Seat etiquette is of utmost importance. The rule is similar to bathroom etiquette for men.
For those of you not familiar with Male Public Restroom Etiquette, the rules are fairly simple. And no one ever tells you the rules, you just get the idea from casual observation. Also, casual observation is all that is typically approved of when hanging out with strangers in the bathroom, so that works out. Too much observation in the public restroom can lead to all sorts of things, danger among them.
Where were we? Ah…yes. It becomes clear at an early age, you don’t stand next to someone at a urinal if you can avoid it. If you are the first to claim a urinal, you have an obligation to allow for maximum urinators. If there are 3, you can take 1 or 3. Taking number 2 is unacceptable. You have to allow a buffer if another needs to relieve himself. If there are 4 urinals, you can take any of the four and the buffer remains intact. Once the precedent has been set, the 2nd reliever must uphold the preexisting structure. If there are 3 urinals and the 1st reliever has taken number 3, the 2nd must take number 1. Taking number 2 is unsavory and frowned upon. If there are 4 urinals and the 1st takes an odd number, the 2nd must take the other odd number. The same is applicable for even numbers. You get the pattern. If not, let me break it down.
UNDER EVERY CIRCUMSTANCE, WHEN POSSIBLE, THE RELIEVER MUST LEAVE A SPACE BETWEEN HIM AND THE NEXT OCCUPIED URINAL
Now, there are those that insist that you should wait if you cannot leave the extra space if the others are taken. Those rules are simply absurd. Those men have larger bladders and more spare time than I have. The only rule that makes sense: Leave a buffer if possible and keep your eyes on the white tiled wall. We’re all adults here. But, be advised, if for ANY reason you are left at the middle urinal alone (even if 2 guys just left while you were mid-stream) and someone else comes in, you are out of luck. They will never believe that there were two others there “just a second ago, [you] swear.”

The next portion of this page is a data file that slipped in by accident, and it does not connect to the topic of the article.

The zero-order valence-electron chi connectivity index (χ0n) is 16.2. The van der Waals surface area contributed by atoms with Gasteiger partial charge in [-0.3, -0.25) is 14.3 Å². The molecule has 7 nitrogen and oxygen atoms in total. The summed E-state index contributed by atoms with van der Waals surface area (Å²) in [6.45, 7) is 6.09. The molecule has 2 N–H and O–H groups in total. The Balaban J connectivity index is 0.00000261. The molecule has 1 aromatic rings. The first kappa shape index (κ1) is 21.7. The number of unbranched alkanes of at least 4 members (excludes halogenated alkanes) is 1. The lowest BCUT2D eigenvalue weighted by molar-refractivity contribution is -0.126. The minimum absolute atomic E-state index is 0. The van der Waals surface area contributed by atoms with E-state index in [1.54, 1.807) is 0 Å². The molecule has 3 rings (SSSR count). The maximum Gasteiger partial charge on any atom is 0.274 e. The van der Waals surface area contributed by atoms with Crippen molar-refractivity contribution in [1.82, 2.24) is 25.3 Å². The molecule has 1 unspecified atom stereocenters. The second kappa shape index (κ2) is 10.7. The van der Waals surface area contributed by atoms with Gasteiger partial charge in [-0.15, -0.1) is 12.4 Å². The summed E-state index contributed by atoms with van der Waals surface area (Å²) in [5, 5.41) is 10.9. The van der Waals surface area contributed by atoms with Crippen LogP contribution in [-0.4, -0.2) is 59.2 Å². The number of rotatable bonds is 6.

Also, it is not really accepted to speak to strangers while unzipped, so offering an explanation at all is not recommended. All you can do is finish and leave, head hung in shame. And please wash your hands.
Why are we talking about bathrooms so much? Well, there is a similar etiquette that holds sway over public train seats. The rule is similar to the broken down rule from above.
UNDER EVERY CIRCUMSTANCE, WHEN POSSIBLE, THE RELIEVER COMMUTER MUST LEAVE A SPACE BETWEEN HIM (or HER) AND THE NEXT OCCUPIED URINAL TRAIN SEAT
It’s clearly posted within the collective commuter consciousness.
Like urinals at the zoo post dolphin show, full capacity is inevitable. Regardless, maintaining the rule is a requirement. Sitting with another person when there is an empty seat is an offense punishable by excommunication and assured wandering in purgatory. A purgatory with trains that never run on time and filled with kamikaze moths and people talking on cell phones. Or a purgatory with only middle urinals with broad shouldered men on either side. Depending on the applicable situation.
Lately, a transgressor has emerged. A female sexagenarian (that’s a person that is 60+, not the other thing that it could potentially be, at least not that I’m aware of), with a drab collection of cargo pants and Marty McFly hair that would be snow-white if it weren’t for the yellowing of consistent tobacco use over time. The encroachment begins before the final three stops, when the train crowds with the weary and the rules laid out above are acceptably broken due to the mass of people.
First time I saw her, she smiled while coming up the aisle. I thought she was being nice. But she knew what she planned. And she smushed in next to me. The fleshy part of my thigh inside her unbuttoned cargo pocket. I thought it was a joke. It wasn’t. I hoped it was a one-time breach of Seatiquette.
It wasn’t. And now I’m obsessed, like 30-somethings with Mad Men. I know it won’t go anywhere, but I have to know why.
Why me? There are other open seats. And I am not remotely enticing.